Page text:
The Story of Ahalya is always told from two perspectives – that of the victim Ahalya – and that from the perspective of Lord Rama in Ramayana. The second version is often easily adapted for a younger audience. Here is the true story of Ahalya, suitable for a grown-up audience.
“Ahalya was Brahma, the Creator’s prized creation. She was the most beautiful female he ever created, into whose creation he poured all his creativity, and he gave her the name Ahalya, meaning “the one with no ugliness” in Sanskrit.
Knowing that Indra would invariably covet her, Brahma sent Ahalya to live in the hermitage of Sage Gautama until she reached puberty. When she grows up, Gautama returns her to Brahma. Pleased with the sage’s asceticism, Brahma bestows Ahalya upon him as his wife.
Indra is enamored by Ahalya and is thus jilted when she is married to Gautama. He plans his union with her. One day when Gautama is away, he enters the hermitage disguised as Gautama and requests intercourse with her. The sage returns in the meantime, catching the disguised Indra and Ahalya making love. Outraged, he curses Indra to be covered in a thousand female genitals and Ahalya to be turned to stone. Ahalya begs for his forgiveness. Moved, he grants her a boon that she would be released from her stone form when the sacred feet of the son of Ayodhya (Lord Rama) touch her. He reduces Indra’s curse as well, reducing the genitals to a thousand eyes.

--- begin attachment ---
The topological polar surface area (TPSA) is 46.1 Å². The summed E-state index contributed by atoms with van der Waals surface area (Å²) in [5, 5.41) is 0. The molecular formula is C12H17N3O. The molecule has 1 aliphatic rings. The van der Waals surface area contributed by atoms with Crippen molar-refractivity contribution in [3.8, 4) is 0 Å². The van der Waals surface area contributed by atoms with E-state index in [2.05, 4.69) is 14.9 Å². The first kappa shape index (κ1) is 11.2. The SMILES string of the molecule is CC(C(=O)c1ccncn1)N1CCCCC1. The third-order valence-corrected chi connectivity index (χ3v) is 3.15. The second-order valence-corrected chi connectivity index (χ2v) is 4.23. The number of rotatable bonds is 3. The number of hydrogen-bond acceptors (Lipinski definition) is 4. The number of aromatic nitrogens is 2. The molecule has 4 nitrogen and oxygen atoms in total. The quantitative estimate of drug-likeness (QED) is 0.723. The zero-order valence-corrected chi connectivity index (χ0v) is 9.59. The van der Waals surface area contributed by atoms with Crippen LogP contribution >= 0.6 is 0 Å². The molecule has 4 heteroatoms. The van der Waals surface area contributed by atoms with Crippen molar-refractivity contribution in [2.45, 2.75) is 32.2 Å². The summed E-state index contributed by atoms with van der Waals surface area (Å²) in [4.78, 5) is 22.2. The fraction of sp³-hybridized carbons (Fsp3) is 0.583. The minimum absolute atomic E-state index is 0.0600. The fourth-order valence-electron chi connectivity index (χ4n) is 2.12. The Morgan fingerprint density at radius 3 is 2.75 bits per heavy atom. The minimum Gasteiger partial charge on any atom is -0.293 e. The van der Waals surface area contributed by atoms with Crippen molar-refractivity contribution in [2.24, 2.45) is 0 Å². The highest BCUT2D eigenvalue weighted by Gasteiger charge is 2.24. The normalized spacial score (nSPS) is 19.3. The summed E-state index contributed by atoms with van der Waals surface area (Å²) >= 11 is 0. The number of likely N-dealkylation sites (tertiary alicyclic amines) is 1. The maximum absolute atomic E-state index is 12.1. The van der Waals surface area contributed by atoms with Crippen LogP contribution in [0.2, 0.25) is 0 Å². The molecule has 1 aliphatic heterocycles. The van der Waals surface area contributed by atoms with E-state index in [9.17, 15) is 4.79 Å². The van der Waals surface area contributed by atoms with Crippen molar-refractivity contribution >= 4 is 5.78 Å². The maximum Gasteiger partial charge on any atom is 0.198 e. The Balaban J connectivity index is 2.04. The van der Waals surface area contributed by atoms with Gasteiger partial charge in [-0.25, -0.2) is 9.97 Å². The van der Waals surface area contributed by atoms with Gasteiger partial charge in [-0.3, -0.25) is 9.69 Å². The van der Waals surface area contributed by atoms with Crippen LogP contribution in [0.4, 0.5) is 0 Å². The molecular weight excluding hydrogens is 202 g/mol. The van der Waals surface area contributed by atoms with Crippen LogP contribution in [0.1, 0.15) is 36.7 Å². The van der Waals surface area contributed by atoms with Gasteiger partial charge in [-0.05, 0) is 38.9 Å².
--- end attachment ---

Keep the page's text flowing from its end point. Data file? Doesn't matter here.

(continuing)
Centuries later, Lord Rama, on his way to Mithila for Sita’s swayamvar passes through the hermitage, the dust from his feet touches the stone that is Ahalya. The curse is broken and Ahalya returns to her human form. Lord Rama touches her feet, proclaiming her innocence. Gautama is moved when he hears Lord Rama’s proclamation and takes her back as his wife. Ahalya is thus delivered at the hands of Lord Rama.”
- Also read I Thought It Was ME [SHORT STORY]
The story of Ahalya has been considered to reek of patriarchy by many. Victim blaming is a norm even today. While Ahalya may or may not have been the victim here (some versions of the story convey that she was aware of Indra’s disguise and decided to ignore it to satisfy her “curiosity”), the fact that Indra was equally to blame is often skimmed over. And it is Ahalya who ends up waiting centuries for her salvation.